The veg garden got off to a late start this year and the beds were not even constructed till late March. Then I had to try to improve the soil by digging in whatever organic matter I could get hold of. Many people fill raised beds with multipurpose compost but this is very expensive, involves an awful lot of plastic bags and the compost has few nutrients and decomposes over time so it is best to try to improve the soil you have – if you can. Of course there is the issue of where to get it but the garden development has meant several piles of soil all over the place so that was barrowed around and mixed with sand and compost, leafmould and more besides.
A limited area has meant that I am not growing as much this year but some things have done quite well. And I am growing only what we are likely to eat a lot of, and that seems to mean lettuce!
I am popping them in between other vegetables such as these kale ‘Red Devil’ which has proved to be very attractive. I will harvest the lettuce as needed and allow the kale the room it needs.
The revelation of the year has been pea ‘Spring Blush’. This is a sugar snap pea, eaten as the pods start to swell and it is a climbing variety. I only sowed a short row and I will sow another this week.
It appears that this is a modern pea and one of a series known as ‘hypertendril’ peas. The tendrils are indeed very pronounced and help to hold the plants up, though it still needs support, growing to 1.2m or more. Pea tendrlls, picked when young, are a useful salad ingredient and taste like… peas. but what I like about this pea is that the flowers are beautiful and really showy. They are followed by pods that are green and blushed with pink when exposed to the sun. I have used most raw in salads but also in stir fries. I always say that shelling peas are not worth growing because frozen peas are so good but I do like mangetout and snap peas. I object to buying packs of imported peas where the plastic weighs more than the food and even my short row looks as though it will produce the equivalent of ten or more packs so has proved a good thing to grow. Even better, you can’t buy pink-flushed peas.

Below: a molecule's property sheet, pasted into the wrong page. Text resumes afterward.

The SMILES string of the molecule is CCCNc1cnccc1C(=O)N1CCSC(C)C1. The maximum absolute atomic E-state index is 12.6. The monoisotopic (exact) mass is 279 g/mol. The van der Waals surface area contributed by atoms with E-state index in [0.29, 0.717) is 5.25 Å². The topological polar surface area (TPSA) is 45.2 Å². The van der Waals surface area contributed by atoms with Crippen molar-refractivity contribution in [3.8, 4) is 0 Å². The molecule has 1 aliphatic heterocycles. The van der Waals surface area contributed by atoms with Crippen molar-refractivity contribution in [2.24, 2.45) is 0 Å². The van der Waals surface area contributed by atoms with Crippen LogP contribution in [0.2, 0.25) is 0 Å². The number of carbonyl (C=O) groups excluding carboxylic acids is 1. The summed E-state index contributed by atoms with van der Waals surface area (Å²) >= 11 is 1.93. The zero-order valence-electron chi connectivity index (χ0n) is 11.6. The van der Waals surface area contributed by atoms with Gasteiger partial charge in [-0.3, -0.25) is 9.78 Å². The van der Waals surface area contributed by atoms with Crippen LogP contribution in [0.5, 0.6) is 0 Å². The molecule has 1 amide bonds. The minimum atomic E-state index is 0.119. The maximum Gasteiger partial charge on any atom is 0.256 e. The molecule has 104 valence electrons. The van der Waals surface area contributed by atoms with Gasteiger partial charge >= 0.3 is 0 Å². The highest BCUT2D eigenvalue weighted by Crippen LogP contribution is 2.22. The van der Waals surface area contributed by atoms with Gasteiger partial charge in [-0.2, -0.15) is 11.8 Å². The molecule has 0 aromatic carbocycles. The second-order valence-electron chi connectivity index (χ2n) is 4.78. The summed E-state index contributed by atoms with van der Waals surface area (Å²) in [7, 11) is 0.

Close beside it is the sweetcorn. We have had dry weather so I have had to water to keep it going and I really need to get out and buy some fertiliser to give it a boost but it is coming along slowly.
I only grew two varieties of early potatoes and no maincrops – there simply is not room. I have a nasty feeling the tubers will come up square among the clods of clay soil and there are a few flowers opening so it will be time to see soon, but only after those grown in bags are finished. The Chinese artichokes in the foreground seem to be struggling a bit but there is time yet.
In the polytunnel the basil is enjoying the heat, as long as I keep them watered and the purslane is slowly settling in. And, now in its second year, the peach has a decent crop of fruits and is growing well. I have pruned the wayward stems and roughly tied in the rest to make it a rough fan shape. The stems that grow this summer will have the flowers next spring. I will cut out the fruited shoots after picking. You have to prune peaches in summer, when in leaf.